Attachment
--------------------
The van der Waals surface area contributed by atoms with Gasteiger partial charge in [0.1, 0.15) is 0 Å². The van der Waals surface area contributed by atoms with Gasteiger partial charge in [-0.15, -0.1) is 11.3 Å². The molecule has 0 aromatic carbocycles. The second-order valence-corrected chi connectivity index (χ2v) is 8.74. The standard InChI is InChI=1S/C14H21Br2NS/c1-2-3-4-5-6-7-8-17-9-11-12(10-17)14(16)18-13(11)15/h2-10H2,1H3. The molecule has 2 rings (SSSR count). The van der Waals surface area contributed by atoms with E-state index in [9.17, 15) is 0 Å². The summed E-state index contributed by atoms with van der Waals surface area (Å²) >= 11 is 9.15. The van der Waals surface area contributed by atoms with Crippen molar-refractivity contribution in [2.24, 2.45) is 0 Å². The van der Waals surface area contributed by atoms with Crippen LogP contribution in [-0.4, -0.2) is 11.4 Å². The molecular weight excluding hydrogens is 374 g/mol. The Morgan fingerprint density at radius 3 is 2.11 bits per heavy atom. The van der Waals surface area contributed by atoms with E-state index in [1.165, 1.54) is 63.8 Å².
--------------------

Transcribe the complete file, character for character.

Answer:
The van der Waals surface area contributed by atoms with Gasteiger partial charge in [0.1, 0.15) is 0 Å². The van der Waals surface area contributed by atoms with Gasteiger partial charge in [-0.15, -0.1) is 11.3 Å². The molecule has 0 aromatic carbocycles. The second-order valence-corrected chi connectivity index (χ2v) is 8.74. The standard InChI is InChI=1S/C14H21Br2NS/c1-2-3-4-5-6-7-8-17-9-11-12(10-17)14(16)18-13(11)15/h2-10H2,1H3. The molecule has 2 rings (SSSR count). The van der Waals surface area contributed by atoms with E-state index in [9.17, 15) is 0 Å². The summed E-state index contributed by atoms with van der Waals surface area (Å²) >= 11 is 9.15. The van der Waals surface area contributed by atoms with Crippen molar-refractivity contribution in [2.24, 2.45) is 0 Å². The van der Waals surface area contributed by atoms with Crippen LogP contribution in [-0.4, -0.2) is 11.4 Å². The molecular weight excluding hydrogens is 374 g/mol. The Morgan fingerprint density at radius 3 is 2.11 bits per heavy atom. The van der Waals surface area contributed by atoms with E-state index in [1.165, 1.54) is 63.8 Å².